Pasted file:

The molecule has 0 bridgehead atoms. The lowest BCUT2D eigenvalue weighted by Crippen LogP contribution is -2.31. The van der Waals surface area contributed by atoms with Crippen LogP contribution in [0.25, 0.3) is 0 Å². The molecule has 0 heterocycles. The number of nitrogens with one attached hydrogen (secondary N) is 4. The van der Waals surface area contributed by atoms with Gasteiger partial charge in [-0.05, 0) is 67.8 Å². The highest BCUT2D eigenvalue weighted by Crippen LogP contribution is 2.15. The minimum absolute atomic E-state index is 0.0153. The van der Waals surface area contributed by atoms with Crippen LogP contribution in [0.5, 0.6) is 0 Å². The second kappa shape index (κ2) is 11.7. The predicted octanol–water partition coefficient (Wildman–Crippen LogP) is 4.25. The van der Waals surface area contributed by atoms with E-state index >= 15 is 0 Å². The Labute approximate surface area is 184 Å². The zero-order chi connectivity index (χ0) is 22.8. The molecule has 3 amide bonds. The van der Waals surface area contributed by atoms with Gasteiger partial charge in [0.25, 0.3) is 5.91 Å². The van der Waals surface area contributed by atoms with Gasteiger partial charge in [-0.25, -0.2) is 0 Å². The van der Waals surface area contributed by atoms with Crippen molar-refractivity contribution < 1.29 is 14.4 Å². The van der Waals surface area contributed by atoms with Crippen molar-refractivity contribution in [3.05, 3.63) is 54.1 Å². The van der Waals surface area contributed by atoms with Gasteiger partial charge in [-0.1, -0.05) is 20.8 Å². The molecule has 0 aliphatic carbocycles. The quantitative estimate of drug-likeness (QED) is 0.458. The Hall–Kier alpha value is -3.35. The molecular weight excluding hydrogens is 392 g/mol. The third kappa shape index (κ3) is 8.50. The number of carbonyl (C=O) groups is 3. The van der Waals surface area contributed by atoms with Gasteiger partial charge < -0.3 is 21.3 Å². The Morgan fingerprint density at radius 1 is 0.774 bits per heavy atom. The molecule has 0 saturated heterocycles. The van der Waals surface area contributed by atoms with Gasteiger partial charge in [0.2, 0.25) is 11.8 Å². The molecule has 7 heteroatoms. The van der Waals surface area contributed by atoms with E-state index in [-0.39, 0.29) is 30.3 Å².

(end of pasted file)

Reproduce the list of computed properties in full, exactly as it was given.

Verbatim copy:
The molecule has 0 bridgehead atoms. The lowest BCUT2D eigenvalue weighted by Crippen LogP contribution is -2.31. The van der Waals surface area contributed by atoms with Crippen LogP contribution in [0.25, 0.3) is 0 Å². The molecule has 0 heterocycles. The number of nitrogens with one attached hydrogen (secondary N) is 4. The van der Waals surface area contributed by atoms with Gasteiger partial charge in [-0.05, 0) is 67.8 Å². The highest BCUT2D eigenvalue weighted by Crippen LogP contribution is 2.15. The minimum absolute atomic E-state index is 0.0153. The van der Waals surface area contributed by atoms with Crippen LogP contribution in [0.5, 0.6) is 0 Å². The second kappa shape index (κ2) is 11.7. The predicted octanol–water partition coefficient (Wildman–Crippen LogP) is 4.25. The van der Waals surface area contributed by atoms with E-state index >= 15 is 0 Å². The Labute approximate surface area is 184 Å². The zero-order chi connectivity index (χ0) is 22.8. The molecule has 3 amide bonds. The van der Waals surface area contributed by atoms with Gasteiger partial charge in [0.25, 0.3) is 5.91 Å². The van der Waals surface area contributed by atoms with Gasteiger partial charge in [-0.25, -0.2) is 0 Å². The van der Waals surface area contributed by atoms with Crippen molar-refractivity contribution < 1.29 is 14.4 Å². The van der Waals surface area contributed by atoms with Crippen molar-refractivity contribution in [3.05, 3.63) is 54.1 Å². The van der Waals surface area contributed by atoms with Gasteiger partial charge in [-0.1, -0.05) is 20.8 Å². The molecule has 0 aliphatic carbocycles. The quantitative estimate of drug-likeness (QED) is 0.458. The Hall–Kier alpha value is -3.35. The molecular weight excluding hydrogens is 392 g/mol. The third kappa shape index (κ3) is 8.50. The number of carbonyl (C=O) groups is 3. The van der Waals surface area contributed by atoms with Gasteiger partial charge < -0.3 is 21.3 Å². The Morgan fingerprint density at radius 1 is 0.774 bits per heavy atom. The molecule has 0 saturated heterocycles. The van der Waals surface area contributed by atoms with Gasteiger partial charge in [0.2, 0.25) is 11.8 Å². The molecule has 7 heteroatoms. The van der Waals surface area contributed by atoms with E-state index in [-0.39, 0.29) is 30.3 Å².